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Virtual reality training no longer a fantasy

Emma Clark Gratton

Academy Xi are emerging as leaders in the digital education realm, fostering innovation and addressing technological skills shortages.
Virtual reality training no longer a fantasy

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The nature of the digital world means that industry is left scrambling to keep up with the pace of technological growth. Employees are increasingly required to be across many platforms, processes and technologies. Traditional educational models cannot keep up with the fast rate of change, which is where innovative start-ups like Academy Xi step in.  

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With a combined 20 years’ experience in design and innovation, Ben Wong and Charbel Zeaiter founded Academy Xi in early 2016 after identifying and predicting skills gaps in the market. ‘It’s been really interesting seeing the change in skills in the past five years. Now, mediums such as virtual reality are gaining traction on a commercial level, so we are aiming to bridge the skills gap that will emerge in the immediate future.’

Power up your skills at Academy Xi

According to Australia’s Digital Pulse report released last year, the contribution of digital technologies to the Australian economy is forecast to grow from $79 billion in 2014 to $139 billion in 2020. This represents growth of over 75% and an increase in the digital economy from 5% to 7% of Australia’s GDP. As a result, the ICT (information and communications technology) workforce is expected to increase to around 695,000 ICT workers by 2020.

Academy Xi offers courses in virtual reality design, user experience design, service design and product management, as well as training for teams and individuals looking to upskill. Weekend and part-time courses allow students to prepare for a career change or add to their existing skillset, while maintaining a full-time job.  

Instructors in the VR course include Daniel Sim Lind, a VR creative technologist with 20 years’ experience commercialising new technology. Scott O’Brien, founder of Augmented Reality OMG, is another. He has been involved with augmented reality since 2009. Instructors with a background in film, theatre, production and project designers are also taking part.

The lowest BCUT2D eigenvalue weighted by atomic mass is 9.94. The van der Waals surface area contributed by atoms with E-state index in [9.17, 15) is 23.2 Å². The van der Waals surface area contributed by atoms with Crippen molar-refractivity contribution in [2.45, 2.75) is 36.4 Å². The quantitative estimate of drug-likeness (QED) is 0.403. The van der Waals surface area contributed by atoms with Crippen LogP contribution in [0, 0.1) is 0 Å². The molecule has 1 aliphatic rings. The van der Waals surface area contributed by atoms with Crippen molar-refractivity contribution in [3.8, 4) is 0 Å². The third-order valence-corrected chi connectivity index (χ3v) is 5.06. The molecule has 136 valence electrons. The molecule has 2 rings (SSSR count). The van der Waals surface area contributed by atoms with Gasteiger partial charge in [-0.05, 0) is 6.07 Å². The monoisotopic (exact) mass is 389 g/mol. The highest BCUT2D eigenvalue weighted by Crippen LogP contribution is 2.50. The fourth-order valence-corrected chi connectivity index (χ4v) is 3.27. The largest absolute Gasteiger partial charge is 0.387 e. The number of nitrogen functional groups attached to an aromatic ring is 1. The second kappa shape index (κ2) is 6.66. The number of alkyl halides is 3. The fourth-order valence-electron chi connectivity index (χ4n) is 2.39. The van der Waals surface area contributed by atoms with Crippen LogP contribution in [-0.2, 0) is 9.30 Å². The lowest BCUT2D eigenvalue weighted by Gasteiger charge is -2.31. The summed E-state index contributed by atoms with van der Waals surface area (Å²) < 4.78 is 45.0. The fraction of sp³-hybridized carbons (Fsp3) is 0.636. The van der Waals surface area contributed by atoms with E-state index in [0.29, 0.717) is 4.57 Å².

Be part of an innovative community

As well as the flagship courses, Academy Xi has created a community around the digital and innovation space, including short courses, free talks and workshops, and networking events. Courses and events are currently held in campuses in Brisbane, Sydney and Melbourne, with plans for greater expansion.

While start-up training organisations generally offer only online courses, Academy Xi uses face-to-face classes to leverage the power of its people. ‘The context of learning is important,’ said Wong. ‘Many of our courses need to be interactive and immersive. The benefits of our classes tend to be 40% from the content, 40% from the experience and 20% from melding the two.’

Change the world

Like other tech start-ups, Academy Xi has identified the power of tech in affecting social change. The business walks its talk, using a distributive education model to establish social change programs. Academy Xi has been working with Remarkable, a disability-focused program which provides funding, mentors and masterclasses for start-ups focused on inclusivity and innovation in the disability sector.

‘We are not just about commerce, we actually have a purpose and a pulse to what we do. We want to show that we do fundamentally care,’ said Zeaiter.

 

About the author

Emma Clark Gratton is an ArtsHub staff writer.

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